“These are folks that sometimes have avoided care because they didn’t want to enter a system or because they were concerned about cost,” Reeves explains. The initiative is funded by a combination of grants and support from more than 300 local churches.
Michael Wynn credits ABCCM’s free clinic with detecting what could have been a fatal condition. In fall 2019, says Wynn, while he was uninsured and staying at the nonprofit’s transitional housing facility for veterans, he sought care at the dental clinic. A routine checkup revealed a more dire diagnosis.
“I found out that I had hypertension and then found out that I was diabetic,” Wynn recalls. “And then from there, I found out I had prostate cancer.”
At that point, he says, ABCCM referred him to Project Access, a volunteer initiative led by the Asheville-based Western Carolina Medical Society that provides more extensive medical care for low-income, uninsured Buncombe and Madison county residents. Through that program, he received potentially lifesaving surgery at no cost.
“I’m actually cancer-free as of this past October,” Wynn reports, adding that without the free clinic, “I wouldn’t have found out about it.”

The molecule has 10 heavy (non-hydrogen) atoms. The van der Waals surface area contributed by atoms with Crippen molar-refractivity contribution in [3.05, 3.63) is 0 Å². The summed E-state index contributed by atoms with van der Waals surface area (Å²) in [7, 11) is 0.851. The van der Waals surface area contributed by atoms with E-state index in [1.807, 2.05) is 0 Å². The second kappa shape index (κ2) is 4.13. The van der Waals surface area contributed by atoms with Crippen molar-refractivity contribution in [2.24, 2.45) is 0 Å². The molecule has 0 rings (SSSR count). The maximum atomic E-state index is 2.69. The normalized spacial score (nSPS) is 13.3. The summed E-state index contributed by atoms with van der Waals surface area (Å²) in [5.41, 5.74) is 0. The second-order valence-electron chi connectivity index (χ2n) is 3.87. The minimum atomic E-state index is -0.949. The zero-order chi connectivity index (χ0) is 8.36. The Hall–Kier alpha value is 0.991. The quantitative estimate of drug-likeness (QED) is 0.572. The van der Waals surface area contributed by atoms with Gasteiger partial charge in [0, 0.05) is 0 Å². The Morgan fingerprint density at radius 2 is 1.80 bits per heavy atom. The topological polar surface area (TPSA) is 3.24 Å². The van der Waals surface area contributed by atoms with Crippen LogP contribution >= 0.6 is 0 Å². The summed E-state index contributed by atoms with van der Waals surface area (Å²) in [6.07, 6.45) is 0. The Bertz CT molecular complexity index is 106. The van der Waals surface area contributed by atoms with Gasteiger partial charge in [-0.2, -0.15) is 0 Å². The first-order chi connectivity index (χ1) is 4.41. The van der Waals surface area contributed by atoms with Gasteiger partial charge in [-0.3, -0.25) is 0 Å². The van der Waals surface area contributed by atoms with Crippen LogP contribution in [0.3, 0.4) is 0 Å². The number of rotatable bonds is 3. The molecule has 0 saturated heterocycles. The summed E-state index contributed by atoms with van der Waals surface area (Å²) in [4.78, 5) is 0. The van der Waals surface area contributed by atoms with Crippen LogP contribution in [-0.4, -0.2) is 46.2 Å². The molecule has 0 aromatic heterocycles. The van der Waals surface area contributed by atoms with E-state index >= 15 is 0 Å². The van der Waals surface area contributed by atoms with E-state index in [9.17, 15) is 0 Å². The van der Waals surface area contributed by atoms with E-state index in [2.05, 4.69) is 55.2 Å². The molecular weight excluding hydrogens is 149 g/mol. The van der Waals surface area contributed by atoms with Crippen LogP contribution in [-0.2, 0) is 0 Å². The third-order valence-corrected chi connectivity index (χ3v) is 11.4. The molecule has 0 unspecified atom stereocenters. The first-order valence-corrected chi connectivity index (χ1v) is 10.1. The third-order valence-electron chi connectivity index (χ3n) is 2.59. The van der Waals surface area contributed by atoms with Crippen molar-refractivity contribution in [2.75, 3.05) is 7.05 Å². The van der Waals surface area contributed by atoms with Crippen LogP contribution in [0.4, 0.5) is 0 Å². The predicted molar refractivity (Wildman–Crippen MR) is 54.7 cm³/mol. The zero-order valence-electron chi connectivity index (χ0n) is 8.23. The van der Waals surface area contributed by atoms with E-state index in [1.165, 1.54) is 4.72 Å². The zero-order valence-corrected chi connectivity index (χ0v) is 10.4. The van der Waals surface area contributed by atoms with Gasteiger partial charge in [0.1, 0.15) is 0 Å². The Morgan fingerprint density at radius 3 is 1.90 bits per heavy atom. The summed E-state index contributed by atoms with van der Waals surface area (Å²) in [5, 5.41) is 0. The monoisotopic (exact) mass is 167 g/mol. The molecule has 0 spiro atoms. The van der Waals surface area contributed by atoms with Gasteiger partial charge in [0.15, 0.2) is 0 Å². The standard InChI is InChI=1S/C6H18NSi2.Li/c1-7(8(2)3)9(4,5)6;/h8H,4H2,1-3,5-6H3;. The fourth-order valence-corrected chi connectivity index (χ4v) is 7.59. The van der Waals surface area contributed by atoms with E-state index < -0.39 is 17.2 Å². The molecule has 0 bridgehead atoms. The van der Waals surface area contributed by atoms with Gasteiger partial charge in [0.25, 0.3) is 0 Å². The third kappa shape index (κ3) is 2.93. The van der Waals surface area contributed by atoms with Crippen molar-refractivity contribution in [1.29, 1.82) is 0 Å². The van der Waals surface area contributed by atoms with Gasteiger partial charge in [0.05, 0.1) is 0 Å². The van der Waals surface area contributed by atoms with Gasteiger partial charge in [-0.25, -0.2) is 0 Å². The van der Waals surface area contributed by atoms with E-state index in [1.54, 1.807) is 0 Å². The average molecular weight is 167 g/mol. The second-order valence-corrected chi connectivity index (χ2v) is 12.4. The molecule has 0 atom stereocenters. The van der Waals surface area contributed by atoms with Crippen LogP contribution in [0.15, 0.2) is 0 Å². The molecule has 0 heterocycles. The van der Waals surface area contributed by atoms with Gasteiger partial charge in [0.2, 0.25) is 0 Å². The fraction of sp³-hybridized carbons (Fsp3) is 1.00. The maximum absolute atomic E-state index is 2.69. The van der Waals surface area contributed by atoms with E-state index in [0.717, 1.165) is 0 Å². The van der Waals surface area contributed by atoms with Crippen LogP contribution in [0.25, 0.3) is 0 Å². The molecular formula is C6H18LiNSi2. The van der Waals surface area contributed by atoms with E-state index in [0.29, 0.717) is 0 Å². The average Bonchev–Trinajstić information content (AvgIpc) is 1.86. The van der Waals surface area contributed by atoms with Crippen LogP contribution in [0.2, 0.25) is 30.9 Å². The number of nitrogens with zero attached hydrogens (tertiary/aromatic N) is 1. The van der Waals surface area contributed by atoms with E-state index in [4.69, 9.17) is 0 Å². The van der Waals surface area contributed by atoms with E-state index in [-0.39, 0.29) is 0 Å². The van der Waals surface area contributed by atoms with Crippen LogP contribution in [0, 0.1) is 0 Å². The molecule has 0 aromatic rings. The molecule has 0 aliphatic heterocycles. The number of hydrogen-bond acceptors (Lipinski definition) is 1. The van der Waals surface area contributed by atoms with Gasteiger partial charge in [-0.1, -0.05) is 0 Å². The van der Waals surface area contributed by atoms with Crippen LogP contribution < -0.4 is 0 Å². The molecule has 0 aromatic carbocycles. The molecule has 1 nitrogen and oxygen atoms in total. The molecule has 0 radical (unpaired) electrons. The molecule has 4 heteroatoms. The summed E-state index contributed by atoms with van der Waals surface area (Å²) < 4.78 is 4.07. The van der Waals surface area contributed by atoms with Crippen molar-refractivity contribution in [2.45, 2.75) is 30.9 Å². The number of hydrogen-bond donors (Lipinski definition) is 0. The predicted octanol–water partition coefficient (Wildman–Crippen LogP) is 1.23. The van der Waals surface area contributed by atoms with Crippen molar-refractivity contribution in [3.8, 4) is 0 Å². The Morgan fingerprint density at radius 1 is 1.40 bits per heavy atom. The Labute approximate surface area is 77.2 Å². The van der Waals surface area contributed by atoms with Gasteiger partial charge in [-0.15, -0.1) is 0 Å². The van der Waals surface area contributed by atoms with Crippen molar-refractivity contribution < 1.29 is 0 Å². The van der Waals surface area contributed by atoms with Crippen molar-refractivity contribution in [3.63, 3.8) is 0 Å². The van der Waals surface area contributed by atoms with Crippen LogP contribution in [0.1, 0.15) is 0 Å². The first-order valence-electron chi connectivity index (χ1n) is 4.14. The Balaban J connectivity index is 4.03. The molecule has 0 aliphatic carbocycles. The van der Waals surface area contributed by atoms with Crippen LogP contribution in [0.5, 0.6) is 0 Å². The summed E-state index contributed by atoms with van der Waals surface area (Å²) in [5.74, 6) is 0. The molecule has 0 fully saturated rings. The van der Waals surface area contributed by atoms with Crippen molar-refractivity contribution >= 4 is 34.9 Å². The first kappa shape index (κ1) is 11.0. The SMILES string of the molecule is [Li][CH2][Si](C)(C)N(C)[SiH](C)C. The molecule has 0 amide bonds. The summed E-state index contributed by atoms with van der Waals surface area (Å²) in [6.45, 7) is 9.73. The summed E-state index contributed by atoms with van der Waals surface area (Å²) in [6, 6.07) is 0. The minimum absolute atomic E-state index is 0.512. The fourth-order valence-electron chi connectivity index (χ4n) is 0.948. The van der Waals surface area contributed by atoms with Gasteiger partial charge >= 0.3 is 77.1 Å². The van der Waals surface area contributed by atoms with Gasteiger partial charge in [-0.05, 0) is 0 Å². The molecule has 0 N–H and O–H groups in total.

Reeves says Wynn’s case underscores the facility’s value, particularly for those who may not have had consistent access to care. “The free clinic belongs to the community,” she points out. “It’s run by ABCCM, but this is a service organization.”
Bridging the gap
Federally qualified community health clinics also aim to bridge the gap for both uninsured residents and folks who have insurance but are seeking more affordable care. In WNC, those centers include Western North Carolina Community Health Services, which operates the Minnie Jones Health Center; Appalachian Mountain Community Health Centers; Blue Ridge Health; and the Hot Springs Health Program, among others.
Warren S. Parker, director of development and collaboration at WNCCHS, says his organization’s clinic, which provides low-cost or free care for low-income residents, is funded through a combination of federal grants and local sources, as well as reimbursements from insurance, Medicare and Medicaid.